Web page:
* Prices may differ from that shown
Alif the Unseen is the debut novel by G. Willow Wilson. Set in an unnamed Middle Eastern city, known only as the City, Alif is a computer geek, a hacker working for clients who need a way around the censorship of the State. He falls in love with the beautiful Intisar, and has his heart broken. His subsequent attempt to remove himself from her life, and her sending him a copy of The Thousand and One Nights, puts in motion events which Alif finds himself unable to stop, where the modern world of the City comes face-to-face with the magical and terrifying world of the djinn.
Alif the Unseen appealed to me on the basis of what sounded like an exciting story, a mix of modern and ancient, with a good dose of the supernatural. The story is exciting and full of action, but I wasn't quite right in my other expectations. I will admit from the outset that I know little about Islam and the Quran, and I don't think I had ever heard the term djinn before reading Alif the Unseen. I'm not sure whether these people or creatures can be called supernatural; their roots seem to be more embedded in religion than is usual for what you would refer to as supernatural. Even now I can't quite say what the djinn are; they are a magical and terrifying race which takes many different forms and each has different power.
For a novel which seems to have strong affiliations to the Islam religion and its history, I found Alif the Unseen generally easy to follow. The djinn were perhaps the most complicated part of that side of the story, and although I did not entirely understand what they were, the djinn characters slotted easily into the fabric of the story. The sections of the story where I did get somewhat lost were much more specific to the novel, rather than being aspects of the religion; I found passages relating to Alif's computer work in connection to The Thousand and One Days baffling at times. Alif would explain his ideas to other characters, who would then understand them; but it was like Wilson did not want her readers to understand, as the explanations offered by Alif gave me little idea of what he was up to.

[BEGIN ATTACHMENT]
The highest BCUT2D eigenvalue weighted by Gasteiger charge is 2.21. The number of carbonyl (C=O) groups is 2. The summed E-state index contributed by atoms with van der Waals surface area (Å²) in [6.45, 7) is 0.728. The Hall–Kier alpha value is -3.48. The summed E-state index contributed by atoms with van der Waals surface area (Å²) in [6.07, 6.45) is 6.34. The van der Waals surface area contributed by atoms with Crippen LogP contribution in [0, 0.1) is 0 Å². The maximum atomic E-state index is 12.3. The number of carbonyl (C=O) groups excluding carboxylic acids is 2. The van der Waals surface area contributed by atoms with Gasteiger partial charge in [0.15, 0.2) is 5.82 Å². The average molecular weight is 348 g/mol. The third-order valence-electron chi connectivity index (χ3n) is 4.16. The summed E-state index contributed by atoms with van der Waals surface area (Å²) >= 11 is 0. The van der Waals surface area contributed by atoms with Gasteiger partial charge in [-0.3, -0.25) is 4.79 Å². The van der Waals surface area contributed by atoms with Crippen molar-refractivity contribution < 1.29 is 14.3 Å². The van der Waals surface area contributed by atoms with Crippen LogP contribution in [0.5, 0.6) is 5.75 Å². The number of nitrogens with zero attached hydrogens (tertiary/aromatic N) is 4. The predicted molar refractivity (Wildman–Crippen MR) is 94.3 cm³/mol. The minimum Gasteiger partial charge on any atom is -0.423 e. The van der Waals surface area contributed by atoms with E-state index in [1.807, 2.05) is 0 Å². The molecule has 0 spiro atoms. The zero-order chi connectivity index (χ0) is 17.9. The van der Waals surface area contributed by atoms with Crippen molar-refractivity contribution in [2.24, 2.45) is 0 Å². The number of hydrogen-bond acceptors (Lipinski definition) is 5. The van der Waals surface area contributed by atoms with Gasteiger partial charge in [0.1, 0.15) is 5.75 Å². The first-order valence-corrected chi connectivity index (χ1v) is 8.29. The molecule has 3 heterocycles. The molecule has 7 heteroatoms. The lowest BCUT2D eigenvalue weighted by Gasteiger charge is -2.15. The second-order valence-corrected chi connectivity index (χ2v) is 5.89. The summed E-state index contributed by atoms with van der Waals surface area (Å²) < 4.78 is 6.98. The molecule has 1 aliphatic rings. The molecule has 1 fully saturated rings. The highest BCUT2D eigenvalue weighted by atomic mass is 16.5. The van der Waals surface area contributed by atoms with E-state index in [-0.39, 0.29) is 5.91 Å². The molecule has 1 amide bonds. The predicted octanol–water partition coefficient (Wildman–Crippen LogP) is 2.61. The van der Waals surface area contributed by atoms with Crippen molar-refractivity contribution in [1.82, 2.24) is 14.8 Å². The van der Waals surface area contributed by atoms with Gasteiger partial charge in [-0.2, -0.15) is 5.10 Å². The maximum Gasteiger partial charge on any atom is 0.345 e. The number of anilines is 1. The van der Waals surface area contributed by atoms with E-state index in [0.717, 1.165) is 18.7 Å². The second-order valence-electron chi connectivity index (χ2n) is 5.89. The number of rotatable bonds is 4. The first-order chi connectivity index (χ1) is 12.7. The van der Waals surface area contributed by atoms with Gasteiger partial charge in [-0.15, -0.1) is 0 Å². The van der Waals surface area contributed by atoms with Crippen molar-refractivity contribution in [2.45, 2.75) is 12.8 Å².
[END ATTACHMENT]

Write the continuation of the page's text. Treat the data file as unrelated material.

Despite this, the story of Alif the Unseen is generally well-paced and exciting. Alif stumbles from one bad situation to another, usually worse, and every time you are anxious to find out if or how he will extricate himself and his friends. Alif is a fairly likeable character, exasperating for his poor decisions and blindness to those around him, but he usually comes good and learns from his mistakes.
Wilson's writing style is hard to describe. It isn't particularly memorable; she writes well but not so well that the writing takes precedence over the story. Her style does seem somehow appropriate to this novel set in an unnamed Middle Eastern city controlled by the State - I found I got a good sense of place from her style; her characters all behave in a way appropriate to them and the location.
I enjoyed Alif the Unseen and would like to read more by G. Willow Wilson, but I wouldn't rave about it as others have in reviews elsewhere. It is worth a read, for a good story and well-written setting, but it is not a novel which will appeal to everyone.
This review was first published on www.curiousbookfans.co.uk, and I received a review copy of Alif The Unseen through Curious Book Fans.